OP/ED: Political leaders held hostages, society in despair

OP/ED: Political leaders held hostages, society in despair

By Spiros Sideris

At a time when Greek society is looking to the political leaderships, and especially the leaders of the parties, coalition and opposition, to manage a crisis like no other in the world, they see leaders trapped in the micropolitics of party mechanisms, unfortunately proving their inadequacy.

The leaders of the political parties, without vision, plan and willingness to lead Greece to a necessary deep and multilevel reconstruction focused on the people and their needs, are consumed in what they can manage; the micro-politics and the intra party rivalries, leaving citizens and society in despair.

What transpired in the first days of the new year, came to confirm emphatically the inadequacy of the leaders of the country’s political formations to safely lead the citizens through the health crisis and its consequences in economy, work, education, social justice.

The latest, only in name, reshuffle of the Mitsotakis Government, highlighted the inability of the Prime Minister to decide that which is defined as his responsibility; that is the appointment and dismissal of members of his government.

A simple reading of the changes in the members of the Government shows shyness, dependence on political and business interests, alienation from the reality of the citizens. With the new composition of the government, the hard right was strengthened, exceeding the limits of the extreme right. Former Prime Minister Antonis Samaras is officially the policy maker of Kyriakos Mitsotakis, as more than five ministers, as well as the three parliamentary representatives of the party are affiliated to him. Accidental? Probably not.

The moderate wing of New Democracy is absent from the Government, while the other former Prime Minister and spokesman for the party’s large base, Kostas Karamanlis, does not seem to have a substantial say in the government.

With his eyes on the elections, which will take place when he decides, Kyriakos Mitsotakis is trying to unite the hard core of the right and extreme right of his society and party, while following the neoliberal agenda imposed on him (?) by the business centers that support him in more ways than one.

Hostage of the political balances, in a party he does not define, and of business circles to which he has promised “the moon” in order to have their support, Kyriakos Mitsotakis already looks like – if not already – a puppet in the political scene.

On the other hand, the leader of the Main Opposition and former Prime Minister Alexis Tsipras, tries, a year and a half after the defeat of SYRIZA in July 2019 by New Democracy, to find his opposition pace and reorganize his party. Alas in vain.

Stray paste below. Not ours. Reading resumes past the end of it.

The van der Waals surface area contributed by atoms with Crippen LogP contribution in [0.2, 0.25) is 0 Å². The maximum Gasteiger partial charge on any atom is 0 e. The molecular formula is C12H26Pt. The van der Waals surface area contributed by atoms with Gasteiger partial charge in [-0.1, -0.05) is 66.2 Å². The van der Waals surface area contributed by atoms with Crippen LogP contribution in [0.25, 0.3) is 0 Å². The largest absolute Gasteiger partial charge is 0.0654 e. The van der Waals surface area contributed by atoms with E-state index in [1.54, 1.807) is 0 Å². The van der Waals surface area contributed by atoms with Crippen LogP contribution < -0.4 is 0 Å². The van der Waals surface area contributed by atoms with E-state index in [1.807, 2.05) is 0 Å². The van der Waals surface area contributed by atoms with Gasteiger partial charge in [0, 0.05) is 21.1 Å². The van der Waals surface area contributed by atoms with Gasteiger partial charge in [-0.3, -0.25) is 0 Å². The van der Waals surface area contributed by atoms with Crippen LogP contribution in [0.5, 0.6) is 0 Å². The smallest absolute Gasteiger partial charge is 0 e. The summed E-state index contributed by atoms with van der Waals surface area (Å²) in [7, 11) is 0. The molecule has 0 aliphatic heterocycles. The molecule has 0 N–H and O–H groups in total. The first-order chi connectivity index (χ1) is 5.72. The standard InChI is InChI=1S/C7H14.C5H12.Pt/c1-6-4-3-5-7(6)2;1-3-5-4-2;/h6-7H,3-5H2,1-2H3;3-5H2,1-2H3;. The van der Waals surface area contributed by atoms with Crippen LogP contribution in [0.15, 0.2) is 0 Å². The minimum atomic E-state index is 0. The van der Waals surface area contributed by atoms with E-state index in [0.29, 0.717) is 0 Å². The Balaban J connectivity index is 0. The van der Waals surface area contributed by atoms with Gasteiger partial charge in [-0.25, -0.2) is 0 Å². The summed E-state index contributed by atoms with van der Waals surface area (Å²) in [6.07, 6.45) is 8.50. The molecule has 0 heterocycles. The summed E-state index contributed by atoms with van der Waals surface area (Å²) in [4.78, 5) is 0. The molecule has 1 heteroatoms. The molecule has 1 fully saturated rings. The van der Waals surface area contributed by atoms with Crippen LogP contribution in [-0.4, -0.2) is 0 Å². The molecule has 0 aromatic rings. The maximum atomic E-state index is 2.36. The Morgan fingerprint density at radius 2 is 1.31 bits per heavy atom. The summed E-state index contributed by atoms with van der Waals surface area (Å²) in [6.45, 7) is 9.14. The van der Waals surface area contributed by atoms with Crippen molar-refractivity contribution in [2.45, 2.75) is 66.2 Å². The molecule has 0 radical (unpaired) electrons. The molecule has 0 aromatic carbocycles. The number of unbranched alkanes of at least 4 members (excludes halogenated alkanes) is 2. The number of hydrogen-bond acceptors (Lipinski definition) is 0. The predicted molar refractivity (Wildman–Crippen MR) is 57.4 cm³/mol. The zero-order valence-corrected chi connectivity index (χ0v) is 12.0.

It took more than six months to analyze the causes of the defeat in the elections, finally confirming that the SYRIZA minority wants an enclosed self-referential political formation, narcissistic, completely ignorant of social reality, with an interest in focusing on issues that are not the main problems of society. Even the changes that Tsipras attempted in the organs of the party looked more like a settlement of tendencies and groups, than a renewal and assignment of blame to those members that led the party to an electoral defeat.

Even all the initiatives taken by Alexis Tsipras in opposition to the really problematic government of New Democracy, were canceled by moves and statements of party officials, thus weakening the already weak profile of the Main Opposition leader.

The President of SYRIZA, who was undoubtedly the main person responsible for launching the party to power, is being held hostage by micro-political interests, ideological tendencies and questionable adequacy of members, moving away from the dominant issues of the citizens. Moreover, not only the rhetoric but also the policy of SYRIZA, and its President, has lost its freshness, its vision, its plan for a new government, undermining enlargement and hindering its evolution.

In the other party of the center-left, KINAL, its leader Fofi Gennimata, tries to keep herself in the leadership of a divided party, a ghost of his glorious past, trying desperately to maintain a balance between the right and left wing, with the sole aim of preventing the party from dissolving and not to serve the citizens, hostage to the vanity of its President.

Finally, the other traditional parliamentary party, the Greek Communist Party (KKE), remains firmly committed to the politics and rhetoric of another era, a hostage of the fear of facing the present./ibna